This lucid discussion of the splendours and miseries of accelerationism with Ben Noys, Nina Power and Andy Beckett is one of a set of primers on the concept which includes Beckett’s recent Guardian piece and an excellent “quick and dirty” guide from Nick Land over at Jacobite.
If I’ve a criticism of the former pieces, it’s that the discussion of is reminiscent of much of the discourse around transhumanism around the time I started to conceive Posthuman Life.
Noys, Power and Beckett are primarily concerned with the normative issue of how we should respond politically to technical change and, in particular, whether accelerationism constitutes a viable political strategy for the left.
In much the same way, transhumanist writing circa 2010 assumed that the problem posed by NBIC technologies was how to justify rights for “post-human” persons or to convince naysayers that a transhuman or posthuman life could be worthwhile. It largely failed to question whether an ethical framework that privileged human values or solidarity could be retained if the biological and technical substrates for the corresponding human functionings are as drastically alterable as transhumanism supposed (Bostrom 2005, 2008). One of the virtues of Land’s writing on technical change is that it bins this post-metaphysical quietism. If the character of subjectivity or agency depends on technically alterable conditions, can we assume that entities/agencies they constitute will be amenable to humanist values such as solidarity or personal autonomy? That a collectivity could be formed that does not excessively burden one or other part of it. Human universality cannot be presupposed as a given under conditions of drastic technical change. As Land puts it in the Quick and Dirty Guide:
In philosophical terms, the deep problem of acceleration is transcendental. It describes an absolute horizon – and one that is closing in. Thinking takes time, and accelerationism suggests we’re running out of time to think that through, if we haven’t already. No contemporary dilemma is being entertained realistically until it is also acknowledged that the opportunity for doing so is fast collapsing.
Above all, though we concede Noys claim that technologies are non-neutral, that they form and constitute social relationships, it does not follow that they are subject to social control or legitimation, or (given a high degree substrate dependence) that we can determine who counts as a potential interlocutor in any social conversation about the trajectory of technical change without inducing changes whose character could be fundamentally deranging (Roden 2014, 180). An ethics of technology is largely worthless if the socio-technical networks that induce technical change are uncontrollable – beyond the scope of collective or democratic control. Land’s transcendental approach is committed to this. He writes:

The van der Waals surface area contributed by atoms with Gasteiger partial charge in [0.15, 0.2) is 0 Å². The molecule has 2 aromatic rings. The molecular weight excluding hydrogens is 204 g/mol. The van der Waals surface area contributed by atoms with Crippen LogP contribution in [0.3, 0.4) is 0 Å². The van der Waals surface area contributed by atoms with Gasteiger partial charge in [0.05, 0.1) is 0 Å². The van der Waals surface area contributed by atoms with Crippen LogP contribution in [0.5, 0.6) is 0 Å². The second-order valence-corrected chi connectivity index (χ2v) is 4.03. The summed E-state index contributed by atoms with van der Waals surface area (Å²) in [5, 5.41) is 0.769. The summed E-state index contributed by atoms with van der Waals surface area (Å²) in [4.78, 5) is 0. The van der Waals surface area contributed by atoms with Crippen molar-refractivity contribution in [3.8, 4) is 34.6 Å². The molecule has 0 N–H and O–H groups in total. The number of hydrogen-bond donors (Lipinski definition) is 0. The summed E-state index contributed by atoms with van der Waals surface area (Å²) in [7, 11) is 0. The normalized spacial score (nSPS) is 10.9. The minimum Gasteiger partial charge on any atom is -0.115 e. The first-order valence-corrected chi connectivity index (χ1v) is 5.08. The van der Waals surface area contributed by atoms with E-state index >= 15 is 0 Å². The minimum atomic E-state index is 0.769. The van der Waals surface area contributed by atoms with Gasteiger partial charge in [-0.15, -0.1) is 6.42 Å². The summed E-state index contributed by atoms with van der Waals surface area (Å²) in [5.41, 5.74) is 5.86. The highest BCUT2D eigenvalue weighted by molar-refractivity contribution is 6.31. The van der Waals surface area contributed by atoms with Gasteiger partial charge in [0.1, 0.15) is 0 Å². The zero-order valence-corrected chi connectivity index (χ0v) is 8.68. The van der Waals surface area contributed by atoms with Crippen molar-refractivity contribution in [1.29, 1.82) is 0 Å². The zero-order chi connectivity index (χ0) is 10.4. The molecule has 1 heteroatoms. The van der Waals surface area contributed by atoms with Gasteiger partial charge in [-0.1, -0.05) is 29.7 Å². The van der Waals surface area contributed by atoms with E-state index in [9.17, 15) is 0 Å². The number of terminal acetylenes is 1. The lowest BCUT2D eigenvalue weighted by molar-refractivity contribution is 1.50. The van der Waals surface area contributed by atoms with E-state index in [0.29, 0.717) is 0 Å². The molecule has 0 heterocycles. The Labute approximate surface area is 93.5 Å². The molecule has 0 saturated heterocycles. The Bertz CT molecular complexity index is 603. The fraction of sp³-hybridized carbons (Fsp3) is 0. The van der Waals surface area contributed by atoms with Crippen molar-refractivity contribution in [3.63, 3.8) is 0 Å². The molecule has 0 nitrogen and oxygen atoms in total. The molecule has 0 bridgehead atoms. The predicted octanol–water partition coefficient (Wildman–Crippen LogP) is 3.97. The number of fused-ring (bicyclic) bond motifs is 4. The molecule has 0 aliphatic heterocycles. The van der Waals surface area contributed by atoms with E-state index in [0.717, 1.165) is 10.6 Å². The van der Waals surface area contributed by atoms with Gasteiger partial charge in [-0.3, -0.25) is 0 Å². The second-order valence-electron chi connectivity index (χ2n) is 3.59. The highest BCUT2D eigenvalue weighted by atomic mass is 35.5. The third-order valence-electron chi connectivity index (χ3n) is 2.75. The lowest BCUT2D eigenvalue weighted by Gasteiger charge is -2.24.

In socio-historical terms, the line of deterritorialization corresponds to uncompensated capitalism. The basic – and, of course, to some real highly consequential degree actually installed – schema is a positive feedback circuit, within which commercialization and industrialization mutually excite each other in a runaway process, from which modernity draws its gradient. Karl Marx and Friedrich Nietzsche were among those to capture important aspects of the trend. As the circuit is incrementally closed, or intensified, it exhibits ever greater autonomy, or automation. It becomes more tightly auto-productive (which is only what ‘positive feedback’ already says). Because it appeals to nothing beyond itself, it is inherently nihilistic. It has no conceivable meaning beside self-amplification. It grows in order to grow. Mankind is its temporary host, not its master. Its only purpose is itself.
I’ve argued for a similar conclusion on the basis of a substantivist characterisation of technological modernity. As techniques become “more complex, interconnected and multiply applicable” they become less normatively compliant. Technique increasingly eludes any finite social context, become iterable across multiple global lines or contexts within massively complex self-augmenting loops (Roden 2014, 156).
If technological change has the character of the ramifying feedback mechanism that Land describes, then the abstract normative discussion is likely just skywriting, however decent and relatable the instincts that motivate it.
Bostrom, Nick, 2005. “In Defence of Posthuman Dignity”. Bioethics 19(3): 202–14.
——2008. “Why I Want to Be a Posthuman When I Grow Up”. In Medical
Enhancement and Posthumanity, B. Gordijn & R. Chadwick (eds), 107–36. New
Roden, David (2012) ‘The Disconnection Thesis’, in Amnon Eden, Johnny Søraker, Jim Moor, and Eric Steinhart (eds.), the Singularity Hypothesis: A Scientific and Technological Assessment (2012), Springer-Verlag: 281-298
_____ (2014) Posthuman Life: Philosophy at the Edge of the Human. New York: Routledge. Publication date: October 2014, 220 pp.
_____ (2016) ‘Letters from the Ocean Terminus’. In The PostContemporary Time Complex, edited by Suhail Malik and Armen Avenessian. http://dismagazine.com/discussion/81950/letters-from-the-ocean-terminus-david-roden/